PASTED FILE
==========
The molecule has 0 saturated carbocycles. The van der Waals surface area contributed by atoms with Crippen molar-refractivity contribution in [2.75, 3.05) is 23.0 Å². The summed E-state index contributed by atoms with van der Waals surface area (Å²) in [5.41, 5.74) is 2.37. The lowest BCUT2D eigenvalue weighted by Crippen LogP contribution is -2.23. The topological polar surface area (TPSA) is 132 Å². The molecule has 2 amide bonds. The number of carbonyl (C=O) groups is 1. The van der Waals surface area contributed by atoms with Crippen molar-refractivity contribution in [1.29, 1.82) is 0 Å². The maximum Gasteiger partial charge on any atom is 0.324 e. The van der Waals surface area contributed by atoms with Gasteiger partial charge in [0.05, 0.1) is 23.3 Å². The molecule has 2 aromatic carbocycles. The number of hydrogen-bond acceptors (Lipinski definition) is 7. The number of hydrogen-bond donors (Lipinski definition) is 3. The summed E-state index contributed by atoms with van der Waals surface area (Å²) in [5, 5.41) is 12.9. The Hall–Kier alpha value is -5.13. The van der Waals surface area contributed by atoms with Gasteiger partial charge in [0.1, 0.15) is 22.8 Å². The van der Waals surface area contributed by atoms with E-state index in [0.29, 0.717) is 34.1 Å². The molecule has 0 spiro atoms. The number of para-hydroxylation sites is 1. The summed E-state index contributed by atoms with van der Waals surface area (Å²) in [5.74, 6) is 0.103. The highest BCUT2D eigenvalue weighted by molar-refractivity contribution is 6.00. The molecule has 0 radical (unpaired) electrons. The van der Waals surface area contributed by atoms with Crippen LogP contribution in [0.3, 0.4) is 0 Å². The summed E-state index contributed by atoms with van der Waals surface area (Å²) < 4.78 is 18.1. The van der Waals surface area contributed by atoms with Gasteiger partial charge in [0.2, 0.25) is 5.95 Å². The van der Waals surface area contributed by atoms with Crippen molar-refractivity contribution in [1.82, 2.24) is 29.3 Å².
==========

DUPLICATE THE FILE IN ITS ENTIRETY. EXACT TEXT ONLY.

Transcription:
The molecule has 0 saturated carbocycles. The van der Waals surface area contributed by atoms with Crippen molar-refractivity contribution in [2.75, 3.05) is 23.0 Å². The summed E-state index contributed by atoms with van der Waals surface area (Å²) in [5.41, 5.74) is 2.37. The lowest BCUT2D eigenvalue weighted by Crippen LogP contribution is -2.23. The topological polar surface area (TPSA) is 132 Å². The molecule has 2 amide bonds. The number of carbonyl (C=O) groups is 1. The van der Waals surface area contributed by atoms with Crippen molar-refractivity contribution in [1.29, 1.82) is 0 Å². The maximum Gasteiger partial charge on any atom is 0.324 e. The van der Waals surface area contributed by atoms with Gasteiger partial charge in [0.05, 0.1) is 23.3 Å². The molecule has 2 aromatic carbocycles. The number of hydrogen-bond acceptors (Lipinski definition) is 7. The number of hydrogen-bond donors (Lipinski definition) is 3. The summed E-state index contributed by atoms with van der Waals surface area (Å²) in [5, 5.41) is 12.9. The Hall–Kier alpha value is -5.13. The van der Waals surface area contributed by atoms with Gasteiger partial charge in [0.1, 0.15) is 22.8 Å². The van der Waals surface area contributed by atoms with E-state index in [0.29, 0.717) is 34.1 Å². The molecule has 0 spiro atoms. The number of para-hydroxylation sites is 1. The summed E-state index contributed by atoms with van der Waals surface area (Å²) in [5.74, 6) is 0.103. The highest BCUT2D eigenvalue weighted by molar-refractivity contribution is 6.00. The molecule has 0 radical (unpaired) electrons. The van der Waals surface area contributed by atoms with Crippen LogP contribution in [0.3, 0.4) is 0 Å². The summed E-state index contributed by atoms with van der Waals surface area (Å²) < 4.78 is 18.1. The van der Waals surface area contributed by atoms with Gasteiger partial charge in [0.2, 0.25) is 5.95 Å². The van der Waals surface area contributed by atoms with Crippen molar-refractivity contribution in [1.82, 2.24) is 29.3 Å².